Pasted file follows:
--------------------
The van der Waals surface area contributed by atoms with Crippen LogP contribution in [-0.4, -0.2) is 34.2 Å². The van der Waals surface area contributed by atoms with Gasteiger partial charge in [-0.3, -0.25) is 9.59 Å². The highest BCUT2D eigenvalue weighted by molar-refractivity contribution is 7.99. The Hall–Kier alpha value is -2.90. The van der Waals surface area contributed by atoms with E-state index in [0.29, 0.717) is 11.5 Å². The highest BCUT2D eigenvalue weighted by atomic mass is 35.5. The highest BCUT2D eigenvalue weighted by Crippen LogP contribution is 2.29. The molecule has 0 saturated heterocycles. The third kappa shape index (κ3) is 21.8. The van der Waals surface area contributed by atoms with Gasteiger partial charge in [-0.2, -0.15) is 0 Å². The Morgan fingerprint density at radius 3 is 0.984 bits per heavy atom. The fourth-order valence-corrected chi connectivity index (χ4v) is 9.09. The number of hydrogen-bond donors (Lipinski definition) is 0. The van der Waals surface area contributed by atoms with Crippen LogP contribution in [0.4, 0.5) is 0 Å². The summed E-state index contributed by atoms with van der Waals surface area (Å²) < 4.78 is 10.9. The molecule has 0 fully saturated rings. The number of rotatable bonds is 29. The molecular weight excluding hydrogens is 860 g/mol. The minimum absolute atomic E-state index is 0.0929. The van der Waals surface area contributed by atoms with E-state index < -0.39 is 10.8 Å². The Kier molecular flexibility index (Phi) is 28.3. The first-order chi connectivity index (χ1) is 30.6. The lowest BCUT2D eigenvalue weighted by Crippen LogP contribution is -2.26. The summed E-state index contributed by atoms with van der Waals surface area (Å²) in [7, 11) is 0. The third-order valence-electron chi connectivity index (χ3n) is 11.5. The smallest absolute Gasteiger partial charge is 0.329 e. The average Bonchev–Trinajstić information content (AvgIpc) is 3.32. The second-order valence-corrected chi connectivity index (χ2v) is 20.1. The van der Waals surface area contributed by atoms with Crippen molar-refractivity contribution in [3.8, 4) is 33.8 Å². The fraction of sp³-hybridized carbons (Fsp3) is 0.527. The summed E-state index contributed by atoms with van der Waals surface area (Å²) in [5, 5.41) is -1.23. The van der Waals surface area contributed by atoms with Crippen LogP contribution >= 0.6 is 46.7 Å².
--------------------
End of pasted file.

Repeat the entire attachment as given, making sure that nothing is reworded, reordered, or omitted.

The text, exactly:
The van der Waals surface area contributed by atoms with Crippen LogP contribution in [-0.4, -0.2) is 34.2 Å². The van der Waals surface area contributed by atoms with Gasteiger partial charge in [-0.3, -0.25) is 9.59 Å². The highest BCUT2D eigenvalue weighted by molar-refractivity contribution is 7.99. The Hall–Kier alpha value is -2.90. The van der Waals surface area contributed by atoms with E-state index in [0.29, 0.717) is 11.5 Å². The highest BCUT2D eigenvalue weighted by atomic mass is 35.5. The highest BCUT2D eigenvalue weighted by Crippen LogP contribution is 2.29. The molecule has 0 saturated heterocycles. The third kappa shape index (κ3) is 21.8. The van der Waals surface area contributed by atoms with Gasteiger partial charge in [-0.2, -0.15) is 0 Å². The Morgan fingerprint density at radius 3 is 0.984 bits per heavy atom. The fourth-order valence-corrected chi connectivity index (χ4v) is 9.09. The number of hydrogen-bond donors (Lipinski definition) is 0. The van der Waals surface area contributed by atoms with Crippen LogP contribution in [0.4, 0.5) is 0 Å². The summed E-state index contributed by atoms with van der Waals surface area (Å²) < 4.78 is 10.9. The molecule has 0 fully saturated rings. The number of rotatable bonds is 29. The molecular weight excluding hydrogens is 860 g/mol. The minimum absolute atomic E-state index is 0.0929. The van der Waals surface area contributed by atoms with E-state index < -0.39 is 10.8 Å². The Kier molecular flexibility index (Phi) is 28.3. The first-order chi connectivity index (χ1) is 30.6. The lowest BCUT2D eigenvalue weighted by Crippen LogP contribution is -2.26. The summed E-state index contributed by atoms with van der Waals surface area (Å²) in [7, 11) is 0. The third-order valence-electron chi connectivity index (χ3n) is 11.5. The smallest absolute Gasteiger partial charge is 0.329 e. The average Bonchev–Trinajstić information content (AvgIpc) is 3.32. The second-order valence-corrected chi connectivity index (χ2v) is 20.1. The van der Waals surface area contributed by atoms with Crippen molar-refractivity contribution in [3.8, 4) is 33.8 Å². The fraction of sp³-hybridized carbons (Fsp3) is 0.527. The summed E-state index contributed by atoms with van der Waals surface area (Å²) in [5, 5.41) is -1.23. The van der Waals surface area contributed by atoms with Crippen LogP contribution >= 0.6 is 46.7 Å².